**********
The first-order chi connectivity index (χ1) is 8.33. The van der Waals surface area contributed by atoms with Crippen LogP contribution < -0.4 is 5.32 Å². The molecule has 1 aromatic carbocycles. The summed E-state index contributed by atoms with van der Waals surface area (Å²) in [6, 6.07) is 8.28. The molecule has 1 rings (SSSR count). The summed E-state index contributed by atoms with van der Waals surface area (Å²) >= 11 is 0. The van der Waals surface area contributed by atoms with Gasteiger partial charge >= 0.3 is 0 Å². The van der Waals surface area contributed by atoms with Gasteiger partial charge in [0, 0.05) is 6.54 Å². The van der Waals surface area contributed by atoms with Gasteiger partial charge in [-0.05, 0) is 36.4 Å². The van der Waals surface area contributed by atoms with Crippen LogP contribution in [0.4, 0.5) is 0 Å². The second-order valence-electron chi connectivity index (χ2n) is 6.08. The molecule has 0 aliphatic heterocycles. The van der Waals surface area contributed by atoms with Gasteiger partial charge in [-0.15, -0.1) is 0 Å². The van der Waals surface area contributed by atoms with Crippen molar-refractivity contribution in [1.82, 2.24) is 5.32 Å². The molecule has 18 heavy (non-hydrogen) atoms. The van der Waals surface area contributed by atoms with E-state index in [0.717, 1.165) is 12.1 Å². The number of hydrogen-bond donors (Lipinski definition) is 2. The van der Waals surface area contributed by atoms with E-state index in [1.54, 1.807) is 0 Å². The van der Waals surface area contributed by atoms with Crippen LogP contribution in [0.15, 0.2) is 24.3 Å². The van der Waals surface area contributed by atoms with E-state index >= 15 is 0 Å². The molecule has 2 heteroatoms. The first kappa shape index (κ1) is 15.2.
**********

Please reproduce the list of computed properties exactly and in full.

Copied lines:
The first-order chi connectivity index (χ1) is 8.33. The van der Waals surface area contributed by atoms with Crippen LogP contribution < -0.4 is 5.32 Å². The molecule has 1 aromatic carbocycles. The summed E-state index contributed by atoms with van der Waals surface area (Å²) in [6, 6.07) is 8.28. The molecule has 1 rings (SSSR count). The summed E-state index contributed by atoms with van der Waals surface area (Å²) >= 11 is 0. The van der Waals surface area contributed by atoms with Gasteiger partial charge >= 0.3 is 0 Å². The van der Waals surface area contributed by atoms with Gasteiger partial charge in [0, 0.05) is 6.54 Å². The van der Waals surface area contributed by atoms with Gasteiger partial charge in [-0.05, 0) is 36.4 Å². The van der Waals surface area contributed by atoms with Crippen LogP contribution in [0.4, 0.5) is 0 Å². The second-order valence-electron chi connectivity index (χ2n) is 6.08. The molecule has 0 aliphatic heterocycles. The van der Waals surface area contributed by atoms with Gasteiger partial charge in [-0.15, -0.1) is 0 Å². The van der Waals surface area contributed by atoms with Crippen molar-refractivity contribution in [1.82, 2.24) is 5.32 Å². The molecule has 18 heavy (non-hydrogen) atoms. The van der Waals surface area contributed by atoms with E-state index in [0.717, 1.165) is 12.1 Å². The number of hydrogen-bond donors (Lipinski definition) is 2. The van der Waals surface area contributed by atoms with E-state index in [1.54, 1.807) is 0 Å². The van der Waals surface area contributed by atoms with Crippen LogP contribution in [0.15, 0.2) is 24.3 Å². The van der Waals surface area contributed by atoms with E-state index >= 15 is 0 Å². The molecule has 2 heteroatoms. The first kappa shape index (κ1) is 15.2.